By on March 7, 2016

2017 Lincoln Continental rear view

If you woke up not knowing the Chinese hate “new car” smell, consider yourself a well-informed person now.

Successfully selling a new vehicle in China means having to avoid the many cultural and legal traps specific to that growing market, reports Automotive News.

What works somewhere else might be a massive faux pas for Chinese buyers, meaning one wrong minor detail and an automaker can kiss its expensive international expansion goodbye. That’s a big concern for American automakers eyeing China in the hopes of boosting their global sales.

The middle and executive class of the world’s most populous country can’t get enough of exotic nameplates that ooze status and prestige, a trend capitalized on by the likes of Buick, Cadillac, and increasingly, Lincoln.

Lincoln’s plush 2017 Continental was destined for China from the word “go.” With that in mind, it was designed with an emphasis on rear-seat comfort to cater to the type that don’t get their hands dirty.

But legroom and a well-cushioned backside doesn’t cut it. For China, Lincoln had to scrap the U.S. model’s cushy leather upholstery for a tighter fit that doesn’t have wrinkles or lines in it.

Wrinkly leather? Can’t have it. Sloppy, you see.

During transport across the Pacific, odor-absorbing carbon sheets will be placed inside the Lincolns to eliminate that repellent new car smell, which can be purchased by the bottle in the U.S. in order to impress your friends.

“They have high demands in terms of craftsmanship and fit and finish,” said Pei-Wen Hsu, deputy general manager of marketing for Lincoln in China.

Buick, which will produce the Envision crossover in China and export it elsewhere, has had to nix one of the model’s two front seat cup holders and replace it with a touchscreen. As well, because China forbids roof racks and trailer hitches on private vehicles (can’t tempt anarchy), those will also be getting the boot.

China’s centralized Communist government might not be all that responsive or sympathetic when it comes to reporting potholes, so Chinese Envisions are offered with less wheel (17-inch versus the U.S. Model’s 19-inch) and more rubber to cushion the inevitable blow.

If their country can’t provide a desired level of craftsmanship in its roadways — or public elevators and escalators — at least the country’s nouveau riche can feel safe in their own cars.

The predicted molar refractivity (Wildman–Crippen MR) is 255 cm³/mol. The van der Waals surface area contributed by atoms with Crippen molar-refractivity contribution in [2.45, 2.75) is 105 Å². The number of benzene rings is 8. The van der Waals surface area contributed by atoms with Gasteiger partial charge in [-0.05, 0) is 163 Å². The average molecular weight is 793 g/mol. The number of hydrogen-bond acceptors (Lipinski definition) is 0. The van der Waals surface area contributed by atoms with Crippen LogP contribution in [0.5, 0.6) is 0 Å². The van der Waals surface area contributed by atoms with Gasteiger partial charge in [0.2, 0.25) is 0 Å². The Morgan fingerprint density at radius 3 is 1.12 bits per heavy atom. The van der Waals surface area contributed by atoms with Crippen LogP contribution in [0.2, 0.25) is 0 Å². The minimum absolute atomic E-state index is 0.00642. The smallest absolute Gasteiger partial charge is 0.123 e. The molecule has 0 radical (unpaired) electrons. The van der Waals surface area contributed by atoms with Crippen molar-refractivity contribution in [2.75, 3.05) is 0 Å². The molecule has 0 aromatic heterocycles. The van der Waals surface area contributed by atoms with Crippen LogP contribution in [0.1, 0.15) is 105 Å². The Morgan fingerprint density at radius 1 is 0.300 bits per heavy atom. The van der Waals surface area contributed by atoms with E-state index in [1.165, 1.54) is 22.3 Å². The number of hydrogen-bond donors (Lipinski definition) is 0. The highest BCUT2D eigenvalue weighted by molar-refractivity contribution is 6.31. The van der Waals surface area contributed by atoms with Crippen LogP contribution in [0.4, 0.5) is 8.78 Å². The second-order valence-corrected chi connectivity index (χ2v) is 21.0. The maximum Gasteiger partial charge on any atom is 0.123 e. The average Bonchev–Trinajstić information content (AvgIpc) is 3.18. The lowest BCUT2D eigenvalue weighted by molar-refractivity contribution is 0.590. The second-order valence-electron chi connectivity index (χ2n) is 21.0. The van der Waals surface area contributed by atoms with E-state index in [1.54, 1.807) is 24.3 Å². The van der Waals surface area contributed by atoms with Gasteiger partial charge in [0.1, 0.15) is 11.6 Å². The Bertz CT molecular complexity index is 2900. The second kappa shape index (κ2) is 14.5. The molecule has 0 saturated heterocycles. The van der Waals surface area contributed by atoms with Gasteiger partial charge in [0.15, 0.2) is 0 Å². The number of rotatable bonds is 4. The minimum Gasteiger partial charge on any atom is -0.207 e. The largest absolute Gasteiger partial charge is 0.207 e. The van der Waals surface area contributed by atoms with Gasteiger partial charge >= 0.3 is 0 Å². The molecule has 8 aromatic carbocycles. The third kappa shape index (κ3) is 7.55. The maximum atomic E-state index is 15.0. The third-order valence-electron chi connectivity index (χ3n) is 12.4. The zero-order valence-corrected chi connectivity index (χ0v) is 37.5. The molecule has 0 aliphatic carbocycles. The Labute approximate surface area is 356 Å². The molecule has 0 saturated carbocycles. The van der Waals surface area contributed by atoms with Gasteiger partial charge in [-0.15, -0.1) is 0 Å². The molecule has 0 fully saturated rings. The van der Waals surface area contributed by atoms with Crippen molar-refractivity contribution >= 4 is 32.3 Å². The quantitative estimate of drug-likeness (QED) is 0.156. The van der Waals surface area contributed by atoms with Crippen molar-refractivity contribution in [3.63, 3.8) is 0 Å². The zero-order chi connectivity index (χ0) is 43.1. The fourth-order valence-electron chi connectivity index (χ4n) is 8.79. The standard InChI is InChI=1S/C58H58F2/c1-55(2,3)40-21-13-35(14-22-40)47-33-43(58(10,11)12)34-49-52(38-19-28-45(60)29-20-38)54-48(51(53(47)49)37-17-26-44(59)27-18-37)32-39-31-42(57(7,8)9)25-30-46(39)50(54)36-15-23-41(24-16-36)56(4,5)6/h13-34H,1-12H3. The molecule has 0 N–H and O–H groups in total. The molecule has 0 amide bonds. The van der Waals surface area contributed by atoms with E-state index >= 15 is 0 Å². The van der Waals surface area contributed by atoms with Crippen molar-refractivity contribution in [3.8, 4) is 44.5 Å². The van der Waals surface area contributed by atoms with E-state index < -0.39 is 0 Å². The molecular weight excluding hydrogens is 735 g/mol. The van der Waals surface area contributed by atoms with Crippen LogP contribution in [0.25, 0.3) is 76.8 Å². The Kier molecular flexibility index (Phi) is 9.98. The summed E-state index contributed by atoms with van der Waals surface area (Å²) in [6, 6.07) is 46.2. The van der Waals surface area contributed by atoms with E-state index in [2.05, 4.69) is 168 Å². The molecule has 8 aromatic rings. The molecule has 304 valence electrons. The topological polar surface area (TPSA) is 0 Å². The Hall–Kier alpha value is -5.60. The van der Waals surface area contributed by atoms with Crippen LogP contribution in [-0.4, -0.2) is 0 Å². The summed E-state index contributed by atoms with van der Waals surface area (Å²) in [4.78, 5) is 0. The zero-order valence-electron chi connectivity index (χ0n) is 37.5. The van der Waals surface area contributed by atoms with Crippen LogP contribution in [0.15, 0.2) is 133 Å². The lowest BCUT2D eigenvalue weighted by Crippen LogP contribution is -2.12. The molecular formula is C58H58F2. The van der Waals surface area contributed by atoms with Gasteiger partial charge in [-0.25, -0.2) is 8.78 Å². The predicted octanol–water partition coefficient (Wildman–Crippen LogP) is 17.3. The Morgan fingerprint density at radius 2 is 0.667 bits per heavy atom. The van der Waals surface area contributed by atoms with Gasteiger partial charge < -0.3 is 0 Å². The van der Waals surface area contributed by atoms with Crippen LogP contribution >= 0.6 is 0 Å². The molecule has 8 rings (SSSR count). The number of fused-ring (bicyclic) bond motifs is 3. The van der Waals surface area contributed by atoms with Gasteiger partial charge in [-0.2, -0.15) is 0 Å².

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34 Comments on “Automakers’ China Push Comes With a Risk … of Offending...”

  • avatar

    Do the carbon sheets turn green to let the Chinese know that all of the toxins have been extracted. Maybe the sheets come with a chart to indicate what sort of toxins have been extracted?

  • avatar

    God the stories of the elevator and escalator deaths are awful. I really didn’t need to see the child killed by the escalator in particular. That country cannot seem to get a handle on public safety/inspections/quality.

  • avatar

    Can we request big sheets of toxin absorbing material be placed in all the ships carrying cheap crap from China? Might give us a heads up on that Melamine laced baby formula.

  • avatar

    China’s a bad place to bet big, as capital flows are coming out hot & heavy, despite the Chinese Politburo’s best efforts to stem that tide (Maximum $50,000 USD withdrawal per year from Chinese banks, which is being circumvented in ingenious ways) – and even by China’s own, official 5-year economic plan, 50 million Chinese workers will lose jobs in the next 5 years as industries in overproduction are dramatically curbed (so, probably just take those 50 million jobs and multiply by 3.5 to 7 times, to you understand the likely real number of jobs that will be eliminated.

    China is literally facing a slowing in economic growth that already is or soon will be dipping into many quarters and years of contraction, and is at risk of a big D economic depression.

    • 0 avatar

      Still plenty of marks… uh, “customers” for luxury vehicles. Probably a terrible time to break in as a mass market brand though.

      • 0 avatar

        Chinese growth is at a 25 year low and is actually on the possible brink of negative growth (if not already there).

        Very few people outside of global financial insiders and governmental officials are cognizant of this, as they ponder how the Chinese Government is going to manage this major crisis unfolding in real time.

        Bloomberg just did a deep site into the: Check out the dying cities as captured in photos, and read the stats cited in the article.

        It’s incredible and deeply consequential to not just the Asian region, but the global economy.

        • 0 avatar